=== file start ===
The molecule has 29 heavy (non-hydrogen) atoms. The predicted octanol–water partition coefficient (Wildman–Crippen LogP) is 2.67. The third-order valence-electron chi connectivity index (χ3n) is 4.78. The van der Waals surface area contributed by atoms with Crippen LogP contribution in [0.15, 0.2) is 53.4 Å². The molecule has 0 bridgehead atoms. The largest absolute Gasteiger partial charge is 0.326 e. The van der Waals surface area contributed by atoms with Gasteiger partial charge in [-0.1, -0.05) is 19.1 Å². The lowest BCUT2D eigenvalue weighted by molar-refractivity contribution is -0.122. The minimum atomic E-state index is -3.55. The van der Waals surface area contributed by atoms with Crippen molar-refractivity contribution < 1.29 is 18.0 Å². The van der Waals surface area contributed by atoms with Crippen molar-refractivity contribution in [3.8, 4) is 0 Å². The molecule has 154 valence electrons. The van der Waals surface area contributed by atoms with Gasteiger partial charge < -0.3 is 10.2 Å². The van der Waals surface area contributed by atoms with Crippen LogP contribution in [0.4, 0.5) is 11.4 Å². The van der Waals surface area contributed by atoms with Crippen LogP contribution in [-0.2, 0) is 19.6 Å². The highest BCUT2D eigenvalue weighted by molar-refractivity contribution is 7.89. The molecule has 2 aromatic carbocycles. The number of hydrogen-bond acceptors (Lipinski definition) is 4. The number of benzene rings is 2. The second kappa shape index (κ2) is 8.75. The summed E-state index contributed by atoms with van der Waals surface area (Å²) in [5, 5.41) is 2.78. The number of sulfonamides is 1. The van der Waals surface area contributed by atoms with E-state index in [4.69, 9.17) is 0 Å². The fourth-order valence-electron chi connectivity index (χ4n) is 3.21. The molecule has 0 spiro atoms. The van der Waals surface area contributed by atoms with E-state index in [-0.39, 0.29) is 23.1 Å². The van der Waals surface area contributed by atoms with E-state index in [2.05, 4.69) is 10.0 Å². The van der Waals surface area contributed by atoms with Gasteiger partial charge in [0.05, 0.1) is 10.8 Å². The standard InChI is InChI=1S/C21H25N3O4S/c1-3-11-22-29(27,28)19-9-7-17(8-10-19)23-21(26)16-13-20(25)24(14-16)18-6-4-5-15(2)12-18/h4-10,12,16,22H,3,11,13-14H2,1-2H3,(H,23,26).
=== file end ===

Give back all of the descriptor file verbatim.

The molecule has 29 heavy (non-hydrogen) atoms. The predicted octanol–water partition coefficient (Wildman–Crippen LogP) is 2.67. The third-order valence-electron chi connectivity index (χ3n) is 4.78. The van der Waals surface area contributed by atoms with Crippen LogP contribution in [0.15, 0.2) is 53.4 Å². The molecule has 0 bridgehead atoms. The largest absolute Gasteiger partial charge is 0.326 e. The van der Waals surface area contributed by atoms with Gasteiger partial charge in [-0.1, -0.05) is 19.1 Å². The lowest BCUT2D eigenvalue weighted by molar-refractivity contribution is -0.122. The minimum atomic E-state index is -3.55. The van der Waals surface area contributed by atoms with Crippen molar-refractivity contribution < 1.29 is 18.0 Å². The van der Waals surface area contributed by atoms with Crippen molar-refractivity contribution in [3.8, 4) is 0 Å². The molecule has 154 valence electrons. The van der Waals surface area contributed by atoms with Gasteiger partial charge < -0.3 is 10.2 Å². The van der Waals surface area contributed by atoms with Crippen LogP contribution in [0.4, 0.5) is 11.4 Å². The van der Waals surface area contributed by atoms with Crippen LogP contribution in [-0.2, 0) is 19.6 Å². The highest BCUT2D eigenvalue weighted by molar-refractivity contribution is 7.89. The molecule has 2 aromatic carbocycles. The number of hydrogen-bond acceptors (Lipinski definition) is 4. The number of benzene rings is 2. The second kappa shape index (κ2) is 8.75. The summed E-state index contributed by atoms with van der Waals surface area (Å²) in [5, 5.41) is 2.78. The number of sulfonamides is 1. The van der Waals surface area contributed by atoms with E-state index in [4.69, 9.17) is 0 Å². The fourth-order valence-electron chi connectivity index (χ4n) is 3.21. The molecule has 0 spiro atoms. The van der Waals surface area contributed by atoms with E-state index in [-0.39, 0.29) is 23.1 Å². The van der Waals surface area contributed by atoms with E-state index in [2.05, 4.69) is 10.0 Å². The van der Waals surface area contributed by atoms with Gasteiger partial charge in [0.05, 0.1) is 10.8 Å². The standard InChI is InChI=1S/C21H25N3O4S/c1-3-11-22-29(27,28)19-9-7-17(8-10-19)23-21(26)16-13-20(25)24(14-16)18-6-4-5-15(2)12-18/h4-10,12,16,22H,3,11,13-14H2,1-2H3,(H,23,26).